Date and place of birth: New Orleans, Louisiana, 1966
Length of residency in Alaska and Juneau: Lived in Juneau since 1991
Education: Bachelor’s of Science in Mathematics, Indiana University, 1986
Occupation(s): Actuary. Currently employed by Alaska Public Entity Insurance.
Family: Husband: John Thurston, Children: Stuart Thurston (JDHS 2013 grad), and Helen Thurston (currently a 10th grader at JDHS)
Juneau School Board Member (2010 - present)
School District Site Council Member (2000 - 2002 and 2009 - 2010)
Juneau Co-op Preschool board of directors (1999 - 2000 and 2001 - 2003)
Girl Scout troop leader/co-leader (2004 - 2012)
Treasurer, Juneau Soccer Club team (2006 - 2011)
Frequent volunteer in classrooms and school libraries (2000 – 2010)
Chaired the Juneau School Board’s budget committee in 2012 and 2013
Member of the Juneau School District’s Equity Committee in 2009 – 2010
Have testified before the legislature multiple times on school funding and other educational topics
1. What is your highest priority for the school district to accomplish during your term in office? Explain why this change is a priority and how you would facilitate this change.
The Alaska performance scholarship has created an opportunity for all students – not just our highest achieving students – to receive funding to attend college or trade school in Alaska. To qualify, students must take a full academic course load, and achieve at least a C+ average.
A priority of mine is to help the District make sure that every student who thinks they might possibly want to go to college or trade school is prepared for this work, and that we provide and make sure all students are encouraged to take the classes needed to be eligible for the scholarship. Achieving this requires strengthening the curriculum starting in elementary school, and providing the support and opportunities students need in high school.
2. What would your plan be to address bullying, discrimination, racism, and sexual harassment in our schools?
We need to make sure that Staff, Students, and others are able to recognize bullying and discrimination. Not all racism is blatant, and the subtler forms can be as harmful as more public displays.
We need to encourage victims of bullying, bystanders, friends, family, and others to report bullying or harassment when it occurs. School administrators can’t address these situations if they don’t know about them.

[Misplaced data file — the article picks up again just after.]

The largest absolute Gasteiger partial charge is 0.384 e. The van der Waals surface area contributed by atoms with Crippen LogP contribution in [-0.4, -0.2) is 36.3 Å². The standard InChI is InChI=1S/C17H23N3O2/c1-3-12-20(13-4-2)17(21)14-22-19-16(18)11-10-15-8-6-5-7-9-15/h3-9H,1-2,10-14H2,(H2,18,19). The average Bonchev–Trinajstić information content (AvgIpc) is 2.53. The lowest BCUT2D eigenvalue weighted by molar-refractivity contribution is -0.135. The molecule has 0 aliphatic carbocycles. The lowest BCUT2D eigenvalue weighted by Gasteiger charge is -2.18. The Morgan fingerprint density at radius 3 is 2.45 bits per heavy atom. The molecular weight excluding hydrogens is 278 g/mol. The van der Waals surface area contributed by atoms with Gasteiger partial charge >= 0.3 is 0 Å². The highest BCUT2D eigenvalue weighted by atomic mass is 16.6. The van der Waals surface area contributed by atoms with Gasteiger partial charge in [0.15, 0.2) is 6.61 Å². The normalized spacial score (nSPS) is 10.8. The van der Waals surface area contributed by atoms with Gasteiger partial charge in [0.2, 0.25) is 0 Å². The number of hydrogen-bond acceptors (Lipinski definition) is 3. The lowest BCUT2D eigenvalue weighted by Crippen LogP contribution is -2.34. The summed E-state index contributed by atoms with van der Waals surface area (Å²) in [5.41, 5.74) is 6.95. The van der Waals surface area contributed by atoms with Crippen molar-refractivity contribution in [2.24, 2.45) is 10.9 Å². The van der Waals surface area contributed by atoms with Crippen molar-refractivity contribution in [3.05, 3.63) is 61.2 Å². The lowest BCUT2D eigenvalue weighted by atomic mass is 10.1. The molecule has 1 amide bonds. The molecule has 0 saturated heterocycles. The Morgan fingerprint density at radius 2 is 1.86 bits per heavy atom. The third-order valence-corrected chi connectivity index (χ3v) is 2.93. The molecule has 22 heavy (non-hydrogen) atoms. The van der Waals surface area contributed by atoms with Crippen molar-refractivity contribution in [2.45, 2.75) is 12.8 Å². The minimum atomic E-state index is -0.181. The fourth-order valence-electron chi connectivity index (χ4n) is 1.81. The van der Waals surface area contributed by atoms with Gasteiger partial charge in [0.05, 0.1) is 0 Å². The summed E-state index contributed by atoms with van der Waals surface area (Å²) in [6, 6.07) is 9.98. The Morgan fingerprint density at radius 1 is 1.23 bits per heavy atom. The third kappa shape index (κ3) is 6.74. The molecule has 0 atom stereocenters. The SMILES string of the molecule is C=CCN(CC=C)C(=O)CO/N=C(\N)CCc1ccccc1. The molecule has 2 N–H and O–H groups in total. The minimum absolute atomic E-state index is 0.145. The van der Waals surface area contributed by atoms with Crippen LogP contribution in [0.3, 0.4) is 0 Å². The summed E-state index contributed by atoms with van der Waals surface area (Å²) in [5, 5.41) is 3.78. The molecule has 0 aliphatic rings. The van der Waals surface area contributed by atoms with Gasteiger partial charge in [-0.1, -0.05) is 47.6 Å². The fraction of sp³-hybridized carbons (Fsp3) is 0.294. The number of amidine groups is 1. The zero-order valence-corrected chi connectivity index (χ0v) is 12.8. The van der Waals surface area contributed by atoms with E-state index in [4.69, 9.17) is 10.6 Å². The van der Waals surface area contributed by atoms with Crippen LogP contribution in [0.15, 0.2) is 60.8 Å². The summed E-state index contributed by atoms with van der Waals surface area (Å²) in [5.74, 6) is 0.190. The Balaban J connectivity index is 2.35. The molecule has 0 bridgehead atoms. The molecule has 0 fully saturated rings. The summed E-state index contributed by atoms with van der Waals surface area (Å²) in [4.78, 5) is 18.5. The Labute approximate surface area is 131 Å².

We need to increase the number of teachers of Alaska Native, Hispanic, and Pacific Island ancestry in our secondary schools so that our professional staff reflects the diversity of our students. Regular interaction with smart and engaging teachers of different ethnicities and backgrounds can benefit all students by helping to dispel stereotypes.
3. What do you see as the priority issues affecting Juneau’s pre-kindergarten and elementary students? Please explain.
Many of our youngest students enter kindergarten without the preparation they need to be successful in school. Students who are “behind” when they start school often have a very difficult time catching up with their better-prepared peers. I would like to see an expansion in the availability of preschool programs in Juneau, particularly ones that target students who are less likely to be well prepared for kindergarten.
I would also like to see the district strengthen ties with other organizations that work with families to help parents be aware of the value of not only reading with their child, but also the amount by which simply talking with their child can help develop language skills and prepare them for school.
4. What programs should be developed to assist high school students who have difficulty passing the High School Qualifying Exams?
Students who have difficulty passing the High School Qualifying exam generally have academic struggles well before high school. They need assistance starting at these early ages, so that they are not just able pass the exam but can be successful in their other classes as well.
We need to provide support to all students who are not able to work at their targeted grade level, recognizing that students with learning or other disabilities may need more support than students who are simply just a little behind.
5. What is your position on the value of arts and music programs for students? Please explain.
I believe that art and music are critical parts of a student’s education, and that study in the arts can help students develop skills, thought processes, and habits than will help them to be successful in their non-arts academic areas .
I’m very pleased that we’ve been able to expand the JAMM program that started at Glacier Valley to students at Auke Bay and Riverbend, and am looking forward to seeing the development of the partnership that the Juneau arts community is having with the Kennedy Center on the “Any Given Child” program to strengthen arts education for all Juneau students.
6. Given that the school district will most likely face further budget cuts, what approach would you suggest to live within available resources?
As the district’s budget tightens, we need to concentrate our attention closely on our core mission of educating students, and focus on investing our resources to best achieve that goal. We can’t afford to continue to do things simply because that’s what we’ve done in the past. Our emphasis needs to be on the classroom, and I expect that we will continue to allocate resources to professional development and instructional materials so teachers have the tools they need to best help students.
Unfortunately, the predicted budget cuts along with increasing our focus on instruction will likely result in cuts to programs or activities that have benefitted students in the past and are supported by families.